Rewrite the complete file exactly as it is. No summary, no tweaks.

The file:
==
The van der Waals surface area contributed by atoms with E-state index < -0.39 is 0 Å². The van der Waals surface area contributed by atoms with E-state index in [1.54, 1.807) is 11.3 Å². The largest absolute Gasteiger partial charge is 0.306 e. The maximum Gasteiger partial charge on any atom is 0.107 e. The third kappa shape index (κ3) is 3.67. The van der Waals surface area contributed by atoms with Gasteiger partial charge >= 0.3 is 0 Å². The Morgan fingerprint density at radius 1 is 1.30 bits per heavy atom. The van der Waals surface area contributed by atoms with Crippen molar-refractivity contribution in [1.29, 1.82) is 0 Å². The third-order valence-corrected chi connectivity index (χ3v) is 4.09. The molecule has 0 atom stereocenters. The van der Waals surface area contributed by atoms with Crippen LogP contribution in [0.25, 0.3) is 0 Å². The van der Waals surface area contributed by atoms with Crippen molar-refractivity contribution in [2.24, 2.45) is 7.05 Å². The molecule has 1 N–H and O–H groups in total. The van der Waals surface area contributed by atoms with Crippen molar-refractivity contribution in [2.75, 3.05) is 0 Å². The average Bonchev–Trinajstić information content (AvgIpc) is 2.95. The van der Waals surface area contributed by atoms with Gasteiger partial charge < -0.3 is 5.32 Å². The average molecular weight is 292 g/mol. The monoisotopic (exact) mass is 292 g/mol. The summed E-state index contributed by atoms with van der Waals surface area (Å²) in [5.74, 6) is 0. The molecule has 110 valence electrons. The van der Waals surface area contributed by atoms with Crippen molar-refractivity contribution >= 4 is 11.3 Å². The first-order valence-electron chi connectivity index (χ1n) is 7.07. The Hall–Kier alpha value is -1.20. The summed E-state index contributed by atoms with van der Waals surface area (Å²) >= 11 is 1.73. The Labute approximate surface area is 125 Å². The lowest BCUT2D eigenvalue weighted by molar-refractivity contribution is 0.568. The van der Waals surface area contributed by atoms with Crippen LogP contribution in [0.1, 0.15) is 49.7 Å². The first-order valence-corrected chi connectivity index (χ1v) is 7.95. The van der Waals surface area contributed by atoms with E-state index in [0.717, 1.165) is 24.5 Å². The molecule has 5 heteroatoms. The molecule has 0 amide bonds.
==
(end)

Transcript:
The van der Waals surface area contributed by atoms with E-state index < -0.39 is 0 Å². The van der Waals surface area contributed by atoms with E-state index in [1.54, 1.807) is 11.3 Å². The largest absolute Gasteiger partial charge is 0.306 e. The maximum Gasteiger partial charge on any atom is 0.107 e. The third kappa shape index (κ3) is 3.67. The van der Waals surface area contributed by atoms with Gasteiger partial charge >= 0.3 is 0 Å². The Morgan fingerprint density at radius 1 is 1.30 bits per heavy atom. The van der Waals surface area contributed by atoms with Crippen molar-refractivity contribution in [1.29, 1.82) is 0 Å². The third-order valence-corrected chi connectivity index (χ3v) is 4.09. The molecule has 0 atom stereocenters. The van der Waals surface area contributed by atoms with Crippen LogP contribution in [0.25, 0.3) is 0 Å². The van der Waals surface area contributed by atoms with Crippen molar-refractivity contribution in [2.24, 2.45) is 7.05 Å². The molecule has 1 N–H and O–H groups in total. The van der Waals surface area contributed by atoms with Crippen molar-refractivity contribution in [2.75, 3.05) is 0 Å². The average Bonchev–Trinajstić information content (AvgIpc) is 2.95. The van der Waals surface area contributed by atoms with Gasteiger partial charge < -0.3 is 5.32 Å². The average molecular weight is 292 g/mol. The monoisotopic (exact) mass is 292 g/mol. The summed E-state index contributed by atoms with van der Waals surface area (Å²) in [5.74, 6) is 0. The molecule has 110 valence electrons. The van der Waals surface area contributed by atoms with Crippen molar-refractivity contribution >= 4 is 11.3 Å². The first-order valence-electron chi connectivity index (χ1n) is 7.07. The Hall–Kier alpha value is -1.20. The summed E-state index contributed by atoms with van der Waals surface area (Å²) >= 11 is 1.73. The Labute approximate surface area is 125 Å². The lowest BCUT2D eigenvalue weighted by molar-refractivity contribution is 0.568. The van der Waals surface area contributed by atoms with Crippen LogP contribution in [0.1, 0.15) is 49.7 Å². The first-order valence-corrected chi connectivity index (χ1v) is 7.95. The van der Waals surface area contributed by atoms with E-state index in [0.717, 1.165) is 24.5 Å². The molecule has 5 heteroatoms. The molecule has 0 amide bonds.